From Bokokang, JT Thomson proceeded to survey the route towards the coast at Kranji, thus claiming the title of being the 1st to make a cross-island passage from the city to the northern coast.

From John Thomson's map of Singapore published in 1846.
The map marks Bokokang as "Chinese Village"
(This map was added to the blog on 27 April 2015)

The first outstation church in Singapore
In 1846, the Catholic Church established a small church at Bokokang called St Joseph Chapel. A French missionary, Fr Mauduit, was sent to minister to the immigrant Chinese Catholics who farmed around Kranji. This was the first Christian church to be set up outside of Singapore City and Fr Mauduit was so successful in his mission that by 1851, there were more than 300 Catholic converts at Kranji.

The anti-Catholic Riot of 1851
As the British colonials had a laissez-faire attitude towards activities outside the city, the rural farmlands were mainly controlled by the Chinese triads, especially by the notorious Ghee Hin Huay secret society. 
One way for the local farmers to avoid the threats and intimidations of the triads was to convert to Catholicism. By doing this, they could look to the ‘foreign’ church for protection and they no longer were required to pay tithes or protection money to the triads.

The increasing defection to the Catholic Church angered the triads so much that on 15 Feb 1851 the secret society declared war on the Catholic farmers. For a whole week, catholic-owned farms were pillaged, burnt and destroyed and the fighting was finally put down through the intervention of the military forces sent by the colonial government to quell the riot. The riot began at Bokokang and spread to other predominantly Catholic areas like Serangoon. This incident was known as the Anti-Catholic Riot of 1851.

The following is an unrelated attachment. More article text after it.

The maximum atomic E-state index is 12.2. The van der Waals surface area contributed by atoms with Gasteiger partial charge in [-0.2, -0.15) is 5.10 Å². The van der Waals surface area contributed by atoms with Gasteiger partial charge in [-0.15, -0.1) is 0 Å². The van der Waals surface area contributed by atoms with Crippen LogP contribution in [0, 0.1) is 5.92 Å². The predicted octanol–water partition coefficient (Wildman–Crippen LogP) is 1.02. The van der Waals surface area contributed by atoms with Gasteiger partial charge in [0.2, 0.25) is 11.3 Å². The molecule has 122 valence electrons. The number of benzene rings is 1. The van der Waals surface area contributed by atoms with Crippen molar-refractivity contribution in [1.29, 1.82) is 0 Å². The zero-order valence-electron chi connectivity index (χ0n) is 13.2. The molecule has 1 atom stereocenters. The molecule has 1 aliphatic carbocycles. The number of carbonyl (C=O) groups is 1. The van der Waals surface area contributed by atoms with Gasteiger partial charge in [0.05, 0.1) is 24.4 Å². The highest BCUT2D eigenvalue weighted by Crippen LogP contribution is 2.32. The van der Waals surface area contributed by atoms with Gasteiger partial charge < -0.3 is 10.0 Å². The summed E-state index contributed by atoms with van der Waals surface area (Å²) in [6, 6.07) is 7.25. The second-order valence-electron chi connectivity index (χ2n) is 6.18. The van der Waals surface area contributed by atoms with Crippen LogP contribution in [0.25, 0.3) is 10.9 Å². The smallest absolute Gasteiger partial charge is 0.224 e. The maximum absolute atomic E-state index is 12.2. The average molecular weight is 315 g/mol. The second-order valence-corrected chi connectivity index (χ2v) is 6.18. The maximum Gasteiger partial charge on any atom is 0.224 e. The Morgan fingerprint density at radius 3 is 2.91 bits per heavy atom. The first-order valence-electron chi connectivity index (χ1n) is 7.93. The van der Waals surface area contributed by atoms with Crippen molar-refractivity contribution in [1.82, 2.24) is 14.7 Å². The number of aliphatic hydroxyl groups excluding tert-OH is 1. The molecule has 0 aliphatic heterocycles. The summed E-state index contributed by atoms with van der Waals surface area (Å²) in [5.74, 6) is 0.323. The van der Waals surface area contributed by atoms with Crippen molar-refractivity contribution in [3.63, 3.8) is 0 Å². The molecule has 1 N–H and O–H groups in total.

The decline of Bokokang
Gambier was the major cash crop grown in Singapore between the 1830s to its peak in the 1870s.  However, gambier was a plant that was not self sustaining nor was it environmentally-friendly. Gambier leached the soil of all its nutrients so much so that within 15 years most of the soil became infertile. 
Further more, in order to process gambier, three times the amount of firewood in volume was required. The farmers had to constantly chop trees to fuel the cooking process. This resulted in devastating deforestation. In fact, by the turn of the century, it was reported that 75% of the tree cover in Singapore had been deforestation due to this agriculture. This alarmed the authorities so much that the central Bukit Timah region was declared ‘out-of-bounds’ to farming and made into a Nature Reserve to preserve what little was left of the primary forest.

After the 1850s, the soil around Kranji was no longer fertile enough to sustain the gambier growth. Farmers began to look for land elsewhere. The Bukoh clan uprooted and sought new lands around Batu Pahat and Muar in Johore State.

In 1858, a priest from St Joseph Church led a group of 25 Catholic farmers from Bokokang to new lands in Johor.  They set up a new settlement on a river that was given to them under a Surat Sungei concession from the Sultan of Johore.
The new settlement was called Pontian Kechil. The 25 farmers started the small town and the Catholic priest, Fr Augustin Perie, himself was instrumental in creating the road from Pontian Kechil to Ayer Hitam in Johore.

With the steady departure of farmers for new farms in Johore, Bokokang went into decline. Additionally, with the opening of the trunk Bukit Timah Road, river transport became a slower and less viable option. The kangkar was no longer required for transporting the processed goods to town.

Its demise was sealed with the establishment of the Tank Road-Kranji Railway in 1903 that totally bypassed the village. Through natural attrition, Bokokang was not heard of since.

Map of Kranji area showing the gambier and pepper farms

1 comment:

  1. Hi James, thanks for sharing these little nuggets from our past.